Mongooses Evolved A Fair Society Because Parents Don’t Know Which Pups Are Theirs


Stephen Luntz

Stephen has a science degree with a major in physics, an arts degree with majors in English Literature and History and Philosophy of Science and a Graduate Diploma in Science Communication.

Freelance Writer

mongoose and pup

Banded mongooses don't know which pups are their own, so they give each young member of the group the care it needs, creating equality at the point where they leave the den. Image Credit: Milan Vachal/

Certain human problems are common among other social animals. The banded mongoose has come up with some never-seen-before solutions. New research reveals mongooses have evolved a unique way of reducing the risk that some members of the pack start life unfairly disadvantaged. The way they have done it couldn’t be directly applied to humans, but that doesn't mean it is without implications.

Banded mongooses (or mongeese if you'd prefer) have developed an unusual pattern where an average of five members of a group give birth on the same night, known as birth synchrony. This probably originated to make it easier for males to guard the whole litter at once, while the new mothers go out to feed, and preventing adults from killing others' pups. However, it has had the intriguing consequence that mothers don’t exclusively suckle their own young, instead caring for pups communally. 


“Birth synchrony has led to the unusual situation that mothers don’t know which pups are their own, and therefore cannot choose to give them extra care,” explained Dr Harry Marshall of the University of Roehampton in a statement. "Our study shows that this ignorance leads to a fairer allocation of resources – in effect, a fairer society."

As reported in Nature Communications, Marshall and the University of Exeter’s Professor Michael Cant conducted an experiment on seven groups of mongooses, feeding half the pregnant females in each group 50 grams of cooked egg to supplement the invertebrates they caught themselves. The other half were left to their own devices.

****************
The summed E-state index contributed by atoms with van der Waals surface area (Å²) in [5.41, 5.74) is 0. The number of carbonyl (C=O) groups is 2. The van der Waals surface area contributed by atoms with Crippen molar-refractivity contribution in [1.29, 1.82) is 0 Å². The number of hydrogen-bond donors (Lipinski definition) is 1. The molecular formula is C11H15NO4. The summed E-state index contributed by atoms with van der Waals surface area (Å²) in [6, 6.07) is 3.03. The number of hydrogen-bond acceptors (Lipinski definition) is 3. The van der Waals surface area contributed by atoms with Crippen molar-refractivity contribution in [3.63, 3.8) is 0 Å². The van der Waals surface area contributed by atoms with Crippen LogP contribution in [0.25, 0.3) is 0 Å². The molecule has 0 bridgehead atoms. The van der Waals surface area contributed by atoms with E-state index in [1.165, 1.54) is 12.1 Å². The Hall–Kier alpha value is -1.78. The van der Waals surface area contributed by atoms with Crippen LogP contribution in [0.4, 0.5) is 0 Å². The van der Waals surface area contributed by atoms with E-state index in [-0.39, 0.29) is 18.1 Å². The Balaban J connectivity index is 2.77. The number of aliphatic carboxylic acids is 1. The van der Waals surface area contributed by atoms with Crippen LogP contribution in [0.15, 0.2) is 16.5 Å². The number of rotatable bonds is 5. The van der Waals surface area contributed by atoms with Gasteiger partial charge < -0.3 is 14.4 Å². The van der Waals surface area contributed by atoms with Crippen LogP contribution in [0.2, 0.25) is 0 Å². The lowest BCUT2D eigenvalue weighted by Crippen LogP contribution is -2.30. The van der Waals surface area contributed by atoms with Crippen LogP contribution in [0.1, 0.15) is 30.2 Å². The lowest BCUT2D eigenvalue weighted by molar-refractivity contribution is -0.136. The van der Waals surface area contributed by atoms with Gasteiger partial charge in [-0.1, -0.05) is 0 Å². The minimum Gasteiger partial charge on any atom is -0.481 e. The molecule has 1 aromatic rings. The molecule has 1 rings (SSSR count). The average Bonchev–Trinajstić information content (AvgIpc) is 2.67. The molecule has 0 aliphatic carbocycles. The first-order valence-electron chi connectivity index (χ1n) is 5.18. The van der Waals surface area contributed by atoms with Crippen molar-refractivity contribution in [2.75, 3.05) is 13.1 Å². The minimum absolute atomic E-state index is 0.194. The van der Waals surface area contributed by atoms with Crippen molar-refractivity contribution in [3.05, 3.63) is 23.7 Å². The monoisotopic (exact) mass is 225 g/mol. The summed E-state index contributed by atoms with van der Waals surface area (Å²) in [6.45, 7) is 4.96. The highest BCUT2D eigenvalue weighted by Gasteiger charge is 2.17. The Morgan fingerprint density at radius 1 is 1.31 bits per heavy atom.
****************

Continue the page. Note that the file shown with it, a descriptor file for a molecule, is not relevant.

Predictably, the better-fed mothers gave birth to heavier pups. In most species this advantage would ripple through life, increasing prospects for greater survival and more offspring to the beneficiaries of the experimenter’s lottery. Cant and Marshall expected something different among the mongeese. 

"We predicted that a 'veil of ignorance' would cause females to focus their care on the pups most in need – and this is what we found,” Cant said. "Those most able to help offer it to the most needy, and in doing so minimize the risk that their own offspring will face a disadvantage.” By the time the pups left the den those with control mothers weighed as much as those who were fed extra; the extra care from the better-fed mothers ensured the initially smaller pups caught up.


Philosophers use John Rawls’ “Veil of Ignorance” to try to design the ideal society. If people don’t know whether they will end up rich and powerful or poor and weak, they usually prefer a more even distribution of wealth. This seldom persuades those who know they’re the ones that will benefit from large inheritances to take the same position. 

Humans don’t practice birth synchrony, and would be able to identify our own offspring if we did, at least with DNA testing. However, inheritance taxes used to meet the health and educational needs of the most disadvantaged children would have a similar effect. Perhaps, as with mongooses, this would improve overall welfare.

While the epitome of fairness within their groups, banded mongooses also engage in vicious inter-gropup warfare. Sometimes these fights are even initiated as dating opportunities to prevent inbreeding, making Tinder look quite tame by comparison.  

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